Molenda, Reigeluth and Nelson “address in turn the underlying instructional principles, the procedural guides by which these principles are put into application, and finally the construction of learning environments as an alternative way of putting the principles into action” (p. 574). The sources they outline for these principles come from behaviorist psychology, cognitive science and cognitive psychology, constructivism (including situated cognition), and “[a] recent synthesis by M. David Merrill (Merrill, 2001),” which “provides a coherent and comprehensive over- view of instructional design principles from an eclectic perspective, incorporating behaviorist, cognitivist, and constructivist conceptions” (p. 575).
The procedural guides the authors present are instructional systems development (ISD) process models (which has roots in both the systems approach and behaviorist psychology, as implemented by both the U.S. military and academia, interestingly) and instructional theory-based ISD models (e.g. “structural communication” and the “reflective recursive design and development model”) (p. 577).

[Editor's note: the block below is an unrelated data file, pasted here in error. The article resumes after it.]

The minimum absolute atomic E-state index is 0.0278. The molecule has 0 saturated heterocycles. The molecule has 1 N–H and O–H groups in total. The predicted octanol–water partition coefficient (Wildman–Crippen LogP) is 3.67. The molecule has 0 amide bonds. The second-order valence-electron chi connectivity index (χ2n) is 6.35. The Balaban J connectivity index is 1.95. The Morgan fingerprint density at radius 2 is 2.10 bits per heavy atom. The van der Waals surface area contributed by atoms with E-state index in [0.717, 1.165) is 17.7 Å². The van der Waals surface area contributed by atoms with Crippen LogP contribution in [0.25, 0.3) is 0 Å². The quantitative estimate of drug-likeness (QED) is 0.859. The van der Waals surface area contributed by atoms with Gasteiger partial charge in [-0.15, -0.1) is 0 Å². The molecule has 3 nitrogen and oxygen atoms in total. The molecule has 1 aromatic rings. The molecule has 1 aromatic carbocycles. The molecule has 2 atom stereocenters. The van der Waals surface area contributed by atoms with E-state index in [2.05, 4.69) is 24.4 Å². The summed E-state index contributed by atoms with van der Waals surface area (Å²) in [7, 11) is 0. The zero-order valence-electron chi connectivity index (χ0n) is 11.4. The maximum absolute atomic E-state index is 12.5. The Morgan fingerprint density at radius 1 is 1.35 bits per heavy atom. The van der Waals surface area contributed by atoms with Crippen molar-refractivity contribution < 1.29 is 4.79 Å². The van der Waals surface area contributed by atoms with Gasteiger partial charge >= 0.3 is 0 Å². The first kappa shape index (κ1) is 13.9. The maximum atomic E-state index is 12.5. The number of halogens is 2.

The learning environments mentioned include “the personalized system of instruction (Semb, 1997), goal-based scenarios (Schank et al., 1999), problem-based learning (Boud and Feletti, 1997), open learning environments (Hannafin et al., 1999), and constructivist learning environments (Jonassen, 1999)” (p. 577).
While I found the conciseness of this article appealing in some ways, it felt a little too condensed at times. I suspect a bit more narrative, context and examples than what they provide here would have helped me grapple with all these concepts that much more.